Last month, a strange wolf-like creature showed up on a ranch in Denton, Montana and was promptly shot and killed by the rancher after it strayed too near to his livestock.
Game wardens collected the animal and took it away for DNA testing and physical inspection.
Officials from Montana Fish, Wildlife & Parks (Montana FWP) were puzzled at the time. "Something was not right about the animal," they said in a video. "It does not look like a wild wolf."
The Internet speculated that it could be a werewolf (of course), a dire wolf (#TeamStark), the Chupacabra (why not), or even the Shunka Warakin, an animal from Native American folklore that resembles a hyena as well as a wolf.
Speculation focused on the animal's short legs, large ears, and fur, which many said were not typical of a wolf.
Specialists suggested that the animal could perhaps be a wolf-dog hybrid. It is possible for the two species to interbreed and they share an evolutionary past. It was definitely less far-fetched than Internet speculation about the Wolfman, anyway.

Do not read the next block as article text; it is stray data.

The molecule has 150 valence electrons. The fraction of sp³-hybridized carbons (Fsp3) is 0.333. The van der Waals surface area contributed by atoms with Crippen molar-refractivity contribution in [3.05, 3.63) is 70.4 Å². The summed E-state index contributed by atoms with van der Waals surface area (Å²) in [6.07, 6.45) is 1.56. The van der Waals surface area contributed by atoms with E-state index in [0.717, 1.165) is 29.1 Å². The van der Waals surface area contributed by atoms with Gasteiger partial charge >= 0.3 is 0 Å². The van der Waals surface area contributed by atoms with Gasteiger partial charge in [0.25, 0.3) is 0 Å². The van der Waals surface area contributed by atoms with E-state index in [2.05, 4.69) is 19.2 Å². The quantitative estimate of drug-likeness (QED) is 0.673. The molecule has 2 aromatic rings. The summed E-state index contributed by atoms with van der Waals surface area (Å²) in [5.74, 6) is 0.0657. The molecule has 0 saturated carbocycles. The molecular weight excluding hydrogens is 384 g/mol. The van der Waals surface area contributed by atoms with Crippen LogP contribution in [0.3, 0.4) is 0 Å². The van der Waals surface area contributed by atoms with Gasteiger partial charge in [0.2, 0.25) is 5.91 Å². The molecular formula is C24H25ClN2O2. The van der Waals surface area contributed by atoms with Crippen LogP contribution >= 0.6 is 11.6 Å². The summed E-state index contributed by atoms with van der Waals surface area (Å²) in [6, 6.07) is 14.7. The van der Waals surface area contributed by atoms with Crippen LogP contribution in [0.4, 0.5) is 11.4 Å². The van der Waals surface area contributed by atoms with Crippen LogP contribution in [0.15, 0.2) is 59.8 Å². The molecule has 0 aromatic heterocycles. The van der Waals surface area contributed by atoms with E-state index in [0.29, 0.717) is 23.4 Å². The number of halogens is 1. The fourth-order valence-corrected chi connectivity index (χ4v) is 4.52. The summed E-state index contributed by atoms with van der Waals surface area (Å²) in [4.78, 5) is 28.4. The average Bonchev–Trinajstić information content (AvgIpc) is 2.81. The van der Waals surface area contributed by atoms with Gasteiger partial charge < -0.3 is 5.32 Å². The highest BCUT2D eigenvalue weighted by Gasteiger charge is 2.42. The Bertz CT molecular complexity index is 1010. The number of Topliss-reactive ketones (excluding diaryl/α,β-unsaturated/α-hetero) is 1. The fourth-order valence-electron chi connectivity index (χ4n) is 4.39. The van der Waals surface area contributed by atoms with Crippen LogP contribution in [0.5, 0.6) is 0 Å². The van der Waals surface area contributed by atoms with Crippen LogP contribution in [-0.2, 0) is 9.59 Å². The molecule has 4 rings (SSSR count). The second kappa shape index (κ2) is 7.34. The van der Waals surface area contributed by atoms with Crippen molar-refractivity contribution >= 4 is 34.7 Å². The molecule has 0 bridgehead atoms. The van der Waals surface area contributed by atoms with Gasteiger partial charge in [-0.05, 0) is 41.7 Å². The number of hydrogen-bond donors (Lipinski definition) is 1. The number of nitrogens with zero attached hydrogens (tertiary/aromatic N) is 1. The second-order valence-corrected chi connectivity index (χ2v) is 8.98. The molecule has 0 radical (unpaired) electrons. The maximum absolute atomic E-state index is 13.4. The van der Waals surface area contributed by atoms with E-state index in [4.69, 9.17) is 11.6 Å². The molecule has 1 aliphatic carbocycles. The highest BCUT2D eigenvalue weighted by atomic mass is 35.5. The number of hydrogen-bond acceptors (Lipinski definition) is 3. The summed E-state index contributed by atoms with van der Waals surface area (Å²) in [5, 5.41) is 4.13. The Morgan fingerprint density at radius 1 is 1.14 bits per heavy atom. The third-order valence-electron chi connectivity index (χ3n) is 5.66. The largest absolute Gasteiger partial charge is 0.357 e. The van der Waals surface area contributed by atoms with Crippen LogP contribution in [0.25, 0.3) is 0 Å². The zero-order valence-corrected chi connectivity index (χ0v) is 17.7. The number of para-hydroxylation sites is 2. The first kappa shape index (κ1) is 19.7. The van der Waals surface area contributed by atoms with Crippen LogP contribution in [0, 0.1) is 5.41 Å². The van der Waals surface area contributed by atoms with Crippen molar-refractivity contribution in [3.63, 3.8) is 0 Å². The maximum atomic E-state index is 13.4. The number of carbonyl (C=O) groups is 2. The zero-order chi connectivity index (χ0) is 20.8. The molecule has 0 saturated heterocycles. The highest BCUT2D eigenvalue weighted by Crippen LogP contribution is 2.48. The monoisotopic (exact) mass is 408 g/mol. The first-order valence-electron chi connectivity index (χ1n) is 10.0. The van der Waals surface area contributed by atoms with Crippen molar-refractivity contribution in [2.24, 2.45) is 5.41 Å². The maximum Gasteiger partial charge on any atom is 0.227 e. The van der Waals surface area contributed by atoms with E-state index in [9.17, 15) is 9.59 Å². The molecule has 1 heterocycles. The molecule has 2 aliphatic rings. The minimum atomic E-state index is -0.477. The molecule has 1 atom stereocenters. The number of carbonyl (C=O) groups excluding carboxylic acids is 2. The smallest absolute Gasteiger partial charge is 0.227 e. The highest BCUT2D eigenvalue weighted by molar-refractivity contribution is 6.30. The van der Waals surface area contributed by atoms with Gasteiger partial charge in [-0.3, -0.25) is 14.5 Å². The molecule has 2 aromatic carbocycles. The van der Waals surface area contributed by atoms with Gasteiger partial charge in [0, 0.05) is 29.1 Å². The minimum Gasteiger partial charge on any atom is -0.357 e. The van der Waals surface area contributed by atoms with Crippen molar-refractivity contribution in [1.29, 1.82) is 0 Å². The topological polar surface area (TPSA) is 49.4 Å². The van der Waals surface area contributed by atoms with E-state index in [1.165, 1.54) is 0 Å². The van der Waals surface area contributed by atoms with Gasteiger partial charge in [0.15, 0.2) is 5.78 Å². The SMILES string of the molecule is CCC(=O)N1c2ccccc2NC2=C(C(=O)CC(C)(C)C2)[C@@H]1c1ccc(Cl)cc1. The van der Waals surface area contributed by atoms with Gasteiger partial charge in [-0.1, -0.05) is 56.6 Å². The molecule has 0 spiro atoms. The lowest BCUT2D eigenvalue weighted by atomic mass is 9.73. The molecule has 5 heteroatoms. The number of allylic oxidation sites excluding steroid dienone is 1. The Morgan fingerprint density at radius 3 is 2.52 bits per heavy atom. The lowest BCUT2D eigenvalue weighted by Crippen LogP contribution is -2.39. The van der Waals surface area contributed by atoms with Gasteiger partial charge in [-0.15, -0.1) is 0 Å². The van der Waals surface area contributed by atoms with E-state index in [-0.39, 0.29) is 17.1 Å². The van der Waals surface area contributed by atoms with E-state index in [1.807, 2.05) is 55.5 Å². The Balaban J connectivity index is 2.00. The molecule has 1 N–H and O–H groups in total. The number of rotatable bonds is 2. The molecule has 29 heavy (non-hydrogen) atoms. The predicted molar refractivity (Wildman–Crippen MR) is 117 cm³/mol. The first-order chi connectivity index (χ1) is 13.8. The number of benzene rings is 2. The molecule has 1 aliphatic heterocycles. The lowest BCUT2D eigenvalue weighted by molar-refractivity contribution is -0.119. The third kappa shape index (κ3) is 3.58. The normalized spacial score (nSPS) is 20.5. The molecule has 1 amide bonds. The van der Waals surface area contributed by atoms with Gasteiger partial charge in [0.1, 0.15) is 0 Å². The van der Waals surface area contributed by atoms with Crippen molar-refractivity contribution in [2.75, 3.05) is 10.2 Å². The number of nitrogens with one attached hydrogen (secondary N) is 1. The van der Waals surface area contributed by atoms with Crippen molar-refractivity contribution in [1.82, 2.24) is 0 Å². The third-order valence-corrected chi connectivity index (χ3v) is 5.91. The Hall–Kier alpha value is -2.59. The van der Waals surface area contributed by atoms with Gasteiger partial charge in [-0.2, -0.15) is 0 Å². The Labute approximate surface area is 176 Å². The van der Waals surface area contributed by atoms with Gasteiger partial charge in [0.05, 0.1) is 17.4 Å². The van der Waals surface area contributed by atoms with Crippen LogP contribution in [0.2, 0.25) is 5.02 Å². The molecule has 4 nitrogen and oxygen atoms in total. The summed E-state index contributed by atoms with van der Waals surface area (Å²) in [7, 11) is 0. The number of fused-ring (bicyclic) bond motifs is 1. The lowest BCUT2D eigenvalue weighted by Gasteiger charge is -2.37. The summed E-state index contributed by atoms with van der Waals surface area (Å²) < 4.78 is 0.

“Based on the photograph, [the wolf expert] has some doubts as to whether or not it’s a pure-bred wolf or hybrid of a wild dog of sorts,” Sargeant Kyle Andersene of the Montana FWP told a local radio station at the time.
The canine was taken to the US Fish and Wildlife Service forensic laboratory in Ashland, Oregon, for further tests. DNA has since been taken from the animal, compared with thousands of samples from wolves, dogs, and coyotes, and a definitive answer has been found.
So what is this mysterious "wolf-like" creature? Well, in short, it's a wolf.
Specifically, DNA tests and physical inspections confirmed that the animal was a 2 or 3-year-old female grey wolf. Upon closer viewing, the wolf didn't even look that odd, the Montana FWP revealed in a statement.
Physical variations, like those seen here, aren't unusual for animals, Mary Curtis, a geneticist at the US Fish and Wildlife Service told Montana FWP.
“Within species there can be variability that’s not surprising at all."
The wolf wasn't lactating, which means there isn't a litter of pups out there missing their mom, just in case you are worried.
Gray wolves are listed as "endangered" and currently protected under the Endangered Species Act. According to the 2017 Montana Gray Wolf Program Annual Report, there are around 900 wolves thought to be in the area, after a successful recovery program. However, despite the Court of Appeals ruling against the previous delisting of the animals last year, the US Fish And Wildlife recently announced it is again "reviewing" their endangered status.